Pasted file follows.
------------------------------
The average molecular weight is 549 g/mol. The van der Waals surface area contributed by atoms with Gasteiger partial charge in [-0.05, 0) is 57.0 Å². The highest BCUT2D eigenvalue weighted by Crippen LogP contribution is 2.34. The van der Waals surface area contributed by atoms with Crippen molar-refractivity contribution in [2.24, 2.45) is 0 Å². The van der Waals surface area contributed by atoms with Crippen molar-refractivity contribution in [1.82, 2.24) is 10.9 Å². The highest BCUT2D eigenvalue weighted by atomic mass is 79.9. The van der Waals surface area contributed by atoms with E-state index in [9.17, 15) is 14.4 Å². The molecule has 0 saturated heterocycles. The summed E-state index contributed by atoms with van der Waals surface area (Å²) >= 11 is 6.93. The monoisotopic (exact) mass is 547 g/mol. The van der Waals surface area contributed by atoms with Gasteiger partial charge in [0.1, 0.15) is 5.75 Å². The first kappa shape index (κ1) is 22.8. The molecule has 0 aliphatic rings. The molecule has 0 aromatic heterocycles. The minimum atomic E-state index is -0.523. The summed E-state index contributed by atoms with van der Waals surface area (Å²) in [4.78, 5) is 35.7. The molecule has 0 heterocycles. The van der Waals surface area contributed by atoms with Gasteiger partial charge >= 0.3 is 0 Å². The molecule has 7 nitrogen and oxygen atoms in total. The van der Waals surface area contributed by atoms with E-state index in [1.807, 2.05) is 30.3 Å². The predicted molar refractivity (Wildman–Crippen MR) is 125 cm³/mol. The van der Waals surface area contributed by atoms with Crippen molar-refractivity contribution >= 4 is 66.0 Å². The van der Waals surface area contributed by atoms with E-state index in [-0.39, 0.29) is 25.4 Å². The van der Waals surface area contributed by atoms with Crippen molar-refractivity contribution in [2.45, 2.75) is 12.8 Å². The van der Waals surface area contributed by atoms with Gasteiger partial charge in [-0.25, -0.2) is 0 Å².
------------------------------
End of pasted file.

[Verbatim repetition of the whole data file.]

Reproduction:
The average molecular weight is 549 g/mol. The van der Waals surface area contributed by atoms with Gasteiger partial charge in [-0.05, 0) is 57.0 Å². The highest BCUT2D eigenvalue weighted by Crippen LogP contribution is 2.34. The van der Waals surface area contributed by atoms with Crippen molar-refractivity contribution in [2.24, 2.45) is 0 Å². The van der Waals surface area contributed by atoms with Crippen molar-refractivity contribution in [1.82, 2.24) is 10.9 Å². The highest BCUT2D eigenvalue weighted by atomic mass is 79.9. The van der Waals surface area contributed by atoms with E-state index in [9.17, 15) is 14.4 Å². The molecule has 0 saturated heterocycles. The summed E-state index contributed by atoms with van der Waals surface area (Å²) >= 11 is 6.93. The monoisotopic (exact) mass is 547 g/mol. The van der Waals surface area contributed by atoms with Gasteiger partial charge in [0.1, 0.15) is 5.75 Å². The first kappa shape index (κ1) is 22.8. The molecule has 0 aliphatic rings. The molecule has 0 aromatic heterocycles. The minimum atomic E-state index is -0.523. The summed E-state index contributed by atoms with van der Waals surface area (Å²) in [4.78, 5) is 35.7. The molecule has 0 heterocycles. The van der Waals surface area contributed by atoms with Gasteiger partial charge >= 0.3 is 0 Å². The molecule has 7 nitrogen and oxygen atoms in total. The van der Waals surface area contributed by atoms with E-state index in [1.807, 2.05) is 30.3 Å². The predicted molar refractivity (Wildman–Crippen MR) is 125 cm³/mol. The van der Waals surface area contributed by atoms with Crippen molar-refractivity contribution >= 4 is 66.0 Å². The van der Waals surface area contributed by atoms with E-state index in [-0.39, 0.29) is 25.4 Å². The van der Waals surface area contributed by atoms with Crippen molar-refractivity contribution in [2.45, 2.75) is 12.8 Å². The van der Waals surface area contributed by atoms with Gasteiger partial charge in [-0.25, -0.2) is 0 Å².